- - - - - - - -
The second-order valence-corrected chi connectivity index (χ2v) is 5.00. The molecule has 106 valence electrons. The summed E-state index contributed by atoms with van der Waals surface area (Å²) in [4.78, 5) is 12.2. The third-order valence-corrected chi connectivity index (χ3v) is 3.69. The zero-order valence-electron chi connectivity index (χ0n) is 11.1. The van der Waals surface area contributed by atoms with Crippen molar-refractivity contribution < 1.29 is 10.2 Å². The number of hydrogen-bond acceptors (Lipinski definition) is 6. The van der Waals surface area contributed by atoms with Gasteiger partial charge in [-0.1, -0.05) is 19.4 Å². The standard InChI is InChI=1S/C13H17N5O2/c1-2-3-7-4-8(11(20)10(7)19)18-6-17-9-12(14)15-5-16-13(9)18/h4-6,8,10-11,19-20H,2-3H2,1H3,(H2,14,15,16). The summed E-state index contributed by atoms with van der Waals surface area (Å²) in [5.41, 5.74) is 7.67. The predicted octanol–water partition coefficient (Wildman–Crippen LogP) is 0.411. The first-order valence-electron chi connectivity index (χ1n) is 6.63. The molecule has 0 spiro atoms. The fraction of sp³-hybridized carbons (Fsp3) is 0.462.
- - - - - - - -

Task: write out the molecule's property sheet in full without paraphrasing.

The second-order valence-corrected chi connectivity index (χ2v) is 5.00. The molecule has 106 valence electrons. The summed E-state index contributed by atoms with van der Waals surface area (Å²) in [4.78, 5) is 12.2. The third-order valence-corrected chi connectivity index (χ3v) is 3.69. The zero-order valence-electron chi connectivity index (χ0n) is 11.1. The van der Waals surface area contributed by atoms with Crippen molar-refractivity contribution < 1.29 is 10.2 Å². The number of hydrogen-bond acceptors (Lipinski definition) is 6. The van der Waals surface area contributed by atoms with Gasteiger partial charge in [-0.1, -0.05) is 19.4 Å². The standard InChI is InChI=1S/C13H17N5O2/c1-2-3-7-4-8(11(20)10(7)19)18-6-17-9-12(14)15-5-16-13(9)18/h4-6,8,10-11,19-20H,2-3H2,1H3,(H2,14,15,16). The summed E-state index contributed by atoms with van der Waals surface area (Å²) in [5.41, 5.74) is 7.67. The predicted octanol–water partition coefficient (Wildman–Crippen LogP) is 0.411. The first-order valence-electron chi connectivity index (χ1n) is 6.63. The molecule has 0 spiro atoms. The fraction of sp³-hybridized carbons (Fsp3) is 0.462.